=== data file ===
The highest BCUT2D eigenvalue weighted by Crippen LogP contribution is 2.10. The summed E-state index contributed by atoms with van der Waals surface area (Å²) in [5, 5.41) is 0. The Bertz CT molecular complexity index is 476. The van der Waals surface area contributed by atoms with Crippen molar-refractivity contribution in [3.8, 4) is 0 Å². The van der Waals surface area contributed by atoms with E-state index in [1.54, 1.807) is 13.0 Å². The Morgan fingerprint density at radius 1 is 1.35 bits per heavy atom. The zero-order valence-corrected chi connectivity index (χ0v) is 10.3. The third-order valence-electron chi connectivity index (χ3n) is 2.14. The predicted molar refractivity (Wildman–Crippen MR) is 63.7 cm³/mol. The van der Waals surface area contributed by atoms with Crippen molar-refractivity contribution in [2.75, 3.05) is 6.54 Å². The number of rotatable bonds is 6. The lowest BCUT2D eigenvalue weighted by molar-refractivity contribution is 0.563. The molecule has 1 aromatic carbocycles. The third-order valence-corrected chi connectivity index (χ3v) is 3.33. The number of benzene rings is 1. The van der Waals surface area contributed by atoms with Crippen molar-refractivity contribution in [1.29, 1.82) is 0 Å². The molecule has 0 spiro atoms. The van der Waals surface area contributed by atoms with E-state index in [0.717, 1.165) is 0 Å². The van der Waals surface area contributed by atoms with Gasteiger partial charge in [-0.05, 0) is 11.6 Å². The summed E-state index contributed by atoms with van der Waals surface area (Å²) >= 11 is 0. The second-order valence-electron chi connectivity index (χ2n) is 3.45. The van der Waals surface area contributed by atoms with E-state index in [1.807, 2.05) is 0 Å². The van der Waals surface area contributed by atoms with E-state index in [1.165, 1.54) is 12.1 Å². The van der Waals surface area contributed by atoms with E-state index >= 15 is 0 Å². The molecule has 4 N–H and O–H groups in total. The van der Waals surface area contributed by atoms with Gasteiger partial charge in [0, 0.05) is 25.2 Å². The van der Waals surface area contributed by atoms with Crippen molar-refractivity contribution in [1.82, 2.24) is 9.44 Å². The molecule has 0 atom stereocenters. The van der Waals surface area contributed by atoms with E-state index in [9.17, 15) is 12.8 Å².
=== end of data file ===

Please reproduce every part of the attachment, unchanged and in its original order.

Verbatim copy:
The highest BCUT2D eigenvalue weighted by Crippen LogP contribution is 2.10. The summed E-state index contributed by atoms with van der Waals surface area (Å²) in [5, 5.41) is 0. The Bertz CT molecular complexity index is 476. The van der Waals surface area contributed by atoms with Crippen molar-refractivity contribution in [3.8, 4) is 0 Å². The van der Waals surface area contributed by atoms with E-state index in [1.54, 1.807) is 13.0 Å². The Morgan fingerprint density at radius 1 is 1.35 bits per heavy atom. The zero-order valence-corrected chi connectivity index (χ0v) is 10.3. The third-order valence-electron chi connectivity index (χ3n) is 2.14. The predicted molar refractivity (Wildman–Crippen MR) is 63.7 cm³/mol. The van der Waals surface area contributed by atoms with Crippen molar-refractivity contribution in [2.75, 3.05) is 6.54 Å². The number of rotatable bonds is 6. The lowest BCUT2D eigenvalue weighted by molar-refractivity contribution is 0.563. The molecule has 1 aromatic carbocycles. The third-order valence-corrected chi connectivity index (χ3v) is 3.33. The number of benzene rings is 1. The van der Waals surface area contributed by atoms with Crippen molar-refractivity contribution in [1.29, 1.82) is 0 Å². The molecule has 0 spiro atoms. The van der Waals surface area contributed by atoms with E-state index in [0.717, 1.165) is 0 Å². The van der Waals surface area contributed by atoms with Gasteiger partial charge in [-0.05, 0) is 11.6 Å². The summed E-state index contributed by atoms with van der Waals surface area (Å²) >= 11 is 0. The second-order valence-electron chi connectivity index (χ2n) is 3.45. The van der Waals surface area contributed by atoms with E-state index in [1.807, 2.05) is 0 Å². The van der Waals surface area contributed by atoms with E-state index in [1.165, 1.54) is 12.1 Å². The van der Waals surface area contributed by atoms with E-state index >= 15 is 0 Å². The molecule has 4 N–H and O–H groups in total. The van der Waals surface area contributed by atoms with Gasteiger partial charge in [0, 0.05) is 25.2 Å². The van der Waals surface area contributed by atoms with Crippen molar-refractivity contribution in [1.82, 2.24) is 9.44 Å². The molecule has 0 atom stereocenters. The van der Waals surface area contributed by atoms with E-state index in [9.17, 15) is 12.8 Å².